6Q0B44E was first observed by Catalina Sky Survey researchers at the Lunar and Planetary Laboratory of the University of Arizona on 28 August 2006. The sighting was confirmed the next day by observations at the Siding Spring Survey and Table Mountain Observatory.
The object is just a few metres across and has been provisionally classified as artificial. B44E orbits Earth between 585,000 and 983,000 km, which is 2 to 3 times the distance of the Moon's orbit, over a period of 80 days. Its density has been estimated as around 15 kg/m3, too low for natural rock and comparable to that expected for an empty fuel tank.
B44E was spotted at what is believed to be the brightest part of its orbit, at 19th magnitude. As the object moves away from Earth, its brightness falls on a six-month cycle down to 28th magnitude, severely limiting study of its composition.
Ephemerides calculated from the observations suggest that B44E probably entered the Earth–Moon system between 2001 and 2003, although it may have arrived up to a decade earlier. Similarities between the discoveries of B44E and J002E3, now believed to be part of the Apollo 12 rocket, have led some astronomers to speculate that B44E may be another relic of human space exploration which has returned to Earth orbit. However, no space mission has been identified as the source of B44E.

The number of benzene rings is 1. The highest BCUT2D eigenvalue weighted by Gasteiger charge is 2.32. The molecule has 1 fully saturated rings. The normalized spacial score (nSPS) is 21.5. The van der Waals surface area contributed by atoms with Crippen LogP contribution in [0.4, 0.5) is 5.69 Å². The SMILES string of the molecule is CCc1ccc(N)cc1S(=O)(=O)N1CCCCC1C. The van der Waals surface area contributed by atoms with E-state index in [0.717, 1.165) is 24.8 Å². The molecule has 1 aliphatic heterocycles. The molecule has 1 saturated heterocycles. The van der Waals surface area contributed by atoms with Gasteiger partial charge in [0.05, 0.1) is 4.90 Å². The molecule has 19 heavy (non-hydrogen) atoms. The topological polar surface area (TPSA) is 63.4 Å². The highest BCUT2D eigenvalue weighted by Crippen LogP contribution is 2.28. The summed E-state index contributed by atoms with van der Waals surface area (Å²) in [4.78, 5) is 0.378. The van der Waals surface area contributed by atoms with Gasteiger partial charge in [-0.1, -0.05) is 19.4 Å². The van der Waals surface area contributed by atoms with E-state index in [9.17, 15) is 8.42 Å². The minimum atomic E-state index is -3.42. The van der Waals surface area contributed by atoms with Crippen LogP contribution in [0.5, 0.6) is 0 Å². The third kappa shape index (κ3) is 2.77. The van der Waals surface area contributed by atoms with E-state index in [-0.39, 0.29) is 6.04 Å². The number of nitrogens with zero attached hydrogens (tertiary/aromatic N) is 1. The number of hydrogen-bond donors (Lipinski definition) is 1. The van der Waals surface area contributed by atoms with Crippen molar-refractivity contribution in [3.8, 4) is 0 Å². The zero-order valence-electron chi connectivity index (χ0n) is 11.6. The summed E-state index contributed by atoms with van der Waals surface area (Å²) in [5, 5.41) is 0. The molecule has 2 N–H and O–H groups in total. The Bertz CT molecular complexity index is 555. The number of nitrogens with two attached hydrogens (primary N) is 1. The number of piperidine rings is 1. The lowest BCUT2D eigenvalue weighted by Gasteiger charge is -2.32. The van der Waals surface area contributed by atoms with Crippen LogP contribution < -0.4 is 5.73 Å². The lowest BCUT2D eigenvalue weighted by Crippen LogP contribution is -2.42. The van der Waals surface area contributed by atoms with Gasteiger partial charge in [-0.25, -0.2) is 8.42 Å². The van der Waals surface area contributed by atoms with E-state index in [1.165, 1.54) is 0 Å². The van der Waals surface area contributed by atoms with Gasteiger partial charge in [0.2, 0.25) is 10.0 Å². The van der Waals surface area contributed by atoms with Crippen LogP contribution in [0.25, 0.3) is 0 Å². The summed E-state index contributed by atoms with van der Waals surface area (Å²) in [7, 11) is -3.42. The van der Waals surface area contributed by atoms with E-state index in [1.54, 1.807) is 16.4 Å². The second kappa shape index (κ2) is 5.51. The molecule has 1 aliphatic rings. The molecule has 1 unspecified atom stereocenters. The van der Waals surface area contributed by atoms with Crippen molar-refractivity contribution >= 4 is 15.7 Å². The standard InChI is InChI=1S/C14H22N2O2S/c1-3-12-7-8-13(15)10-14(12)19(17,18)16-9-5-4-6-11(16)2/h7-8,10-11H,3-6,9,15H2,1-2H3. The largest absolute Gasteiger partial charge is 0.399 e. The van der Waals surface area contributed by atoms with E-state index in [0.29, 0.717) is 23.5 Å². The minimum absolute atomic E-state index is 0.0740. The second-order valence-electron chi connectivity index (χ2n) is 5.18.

- 2006 RH120
- 3753 Cruithne – An asteroid in an Earth horseshoe orbit
- 2002 AA29 – Another asteroid in an Earth horseshoe orbit
- Natural satellite
- Distant Artificial-Satellites Observers Circulars, DASO Circular No. 63, 29 August 2006
- The Guardian, Spacewatch, 6 September 2006
- Micheli, Marco; Tholen, David J.; Elliott, Garrett T. (2012). "Detection of radiation pressure acting on 2009 BD". New Astronomy 17 (4): 446. arXiv:1106.0564. Bibcode:2012NewA...17..446M. doi:10.1016/j.newast.2011.11.008.
- Bill Gray, Pseudo-MPEC for 6Q0B44E, 3 September 2006
- Azriel, Merryl (25 September 2013). "Rocket or Rock? NEO Confusion Abounds". Space Safety Magazine. Retrieved 8 December 2013.
6Q0B44E was first thought to be a meteor when it was spotted in 2006; it’s now considered artificial but its originating spacecraft is not known.
- The Distant Artificial Satellites Observation Page, accessed 2011-01-08
- Discovery of 6Q0B44E, by Richard Kowalski 30 August 2006